Do you like Chinese food? This is actually a completely fatuous question, like asking whether you enjoy watching football. It depends on whether or not it’s a good game. There are plenty of examples of football matches that are terminally boring for even the most ardent of fans. And so it is with Chinese food.

And so it is with lor mai gai (literally, ‘sticky rice chicken’), a large dumpling of glutinous rice with pieces of chicken wrapped in a lotus leaf and steamed, and another of my favourites. In the mid-1990s, my wife and I used to go frequently to Maxim’s restaurant in Tsuen Wan, an industrial town in the New Territories, for breakfast. At that time, Maxim’s produced the best lor mai gai in Hong Kong.

The quality that set this lor mai gai apart was the ingredients. The chicken came in big meaty chunks, and each dumpling also contained a slice of abalone, a piece of lap cheung (Chinese sausage), a quail egg and dried Chinese mushrooms. But then the Asian financial crisis of the late 1990s began to bite. The first thing to go was the abalone, followed a few months later by the lap cheung. Then the egg and mushrooms disappeared. Finally, those meaty pieces of chicken were replaced by the mid-joint of a chicken wing.

Why? Maxim’s could easily have raised the price and kept all those expensive ingredients, but, as I heard frequently at the time: “Why pay $20 for lor mai gai when I can get it at Tai Ka Lok [a local Chinese fast-food chain] for $10?” In the end, there was no difference between the lor mai gai from Maxim’s and that from Tai Ka Lok, and the wonderful but more expensive version of this delicacy that we’d enjoyed in Maxim’s is now a distant memory.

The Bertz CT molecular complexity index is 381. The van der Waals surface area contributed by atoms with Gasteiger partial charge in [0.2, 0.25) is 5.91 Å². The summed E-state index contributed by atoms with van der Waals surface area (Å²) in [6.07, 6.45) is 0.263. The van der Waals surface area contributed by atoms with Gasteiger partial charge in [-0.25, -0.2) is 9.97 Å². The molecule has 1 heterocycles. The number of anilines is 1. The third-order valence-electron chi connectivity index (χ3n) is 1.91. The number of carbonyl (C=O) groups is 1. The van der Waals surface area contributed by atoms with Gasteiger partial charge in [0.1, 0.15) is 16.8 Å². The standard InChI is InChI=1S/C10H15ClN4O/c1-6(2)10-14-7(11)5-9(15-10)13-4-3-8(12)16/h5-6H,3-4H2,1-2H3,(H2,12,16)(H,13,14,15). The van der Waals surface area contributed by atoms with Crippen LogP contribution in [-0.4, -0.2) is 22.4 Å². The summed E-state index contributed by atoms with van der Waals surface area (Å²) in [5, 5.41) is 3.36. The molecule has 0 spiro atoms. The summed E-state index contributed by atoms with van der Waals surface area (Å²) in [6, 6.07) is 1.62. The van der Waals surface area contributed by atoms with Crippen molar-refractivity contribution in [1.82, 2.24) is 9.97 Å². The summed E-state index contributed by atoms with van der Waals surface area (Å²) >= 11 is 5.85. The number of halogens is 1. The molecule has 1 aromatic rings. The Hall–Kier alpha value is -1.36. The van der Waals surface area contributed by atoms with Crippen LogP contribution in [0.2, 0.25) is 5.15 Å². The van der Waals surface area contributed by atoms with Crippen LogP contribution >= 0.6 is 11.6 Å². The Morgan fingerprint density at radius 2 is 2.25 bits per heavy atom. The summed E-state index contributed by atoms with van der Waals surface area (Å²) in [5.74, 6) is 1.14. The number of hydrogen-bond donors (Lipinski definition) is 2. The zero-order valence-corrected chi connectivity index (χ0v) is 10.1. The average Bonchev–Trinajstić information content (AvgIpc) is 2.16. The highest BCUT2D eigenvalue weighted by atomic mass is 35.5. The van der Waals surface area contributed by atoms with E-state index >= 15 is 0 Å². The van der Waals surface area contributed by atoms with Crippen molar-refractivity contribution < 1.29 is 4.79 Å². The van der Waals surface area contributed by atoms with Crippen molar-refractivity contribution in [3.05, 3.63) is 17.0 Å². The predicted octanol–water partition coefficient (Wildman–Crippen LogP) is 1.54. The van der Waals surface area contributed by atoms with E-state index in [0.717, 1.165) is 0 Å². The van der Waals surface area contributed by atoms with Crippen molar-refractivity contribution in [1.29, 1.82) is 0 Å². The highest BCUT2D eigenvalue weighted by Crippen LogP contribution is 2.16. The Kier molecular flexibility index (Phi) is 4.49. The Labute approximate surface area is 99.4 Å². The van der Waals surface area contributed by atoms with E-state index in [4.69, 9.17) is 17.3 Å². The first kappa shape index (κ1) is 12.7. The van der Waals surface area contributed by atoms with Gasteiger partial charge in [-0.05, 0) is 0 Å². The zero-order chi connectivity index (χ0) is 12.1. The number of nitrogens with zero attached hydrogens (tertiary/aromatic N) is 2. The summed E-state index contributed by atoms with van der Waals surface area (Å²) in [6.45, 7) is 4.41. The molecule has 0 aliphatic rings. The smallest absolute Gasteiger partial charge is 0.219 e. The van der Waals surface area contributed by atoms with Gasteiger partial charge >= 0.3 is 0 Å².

Which brings me to the lor mai gai principle: when deciding to purchase a given item, most people judge that item on relative cost and ignore relative quality. And that, ladies and gentlemen, should give you food for thought.

4 comments:

  1. Very interesting Dennis and it did indeed make me think.

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  2. Although my heritage is Singaporian, I can certainly appreciate exactly what you have said.

    Its the aged old saying "you get what you pay for".

    Appie Queen
    PS I love your spot here Dennis, (your blog)always something interesting to read! I love your views on Hong Kong, you take me directly back to many years ago when we vacationed there.

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  3. Food for thought indeed! I find myself at a loss in our new little town. No access to quality ingredients, definately no access to any sort of an exotic ingredient. Keeps me limited in my culinary adventures!
    I do agree with your rule though. Two is just enough for a treat or an indulgence. Any more than that is just driven by greed not pleasure! At least for me anyhow!

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  4. I love the traditional dan tatt with shortcrust pastry, too. Truly speaking, new or modify stuff, especially food, may not always better than the old one.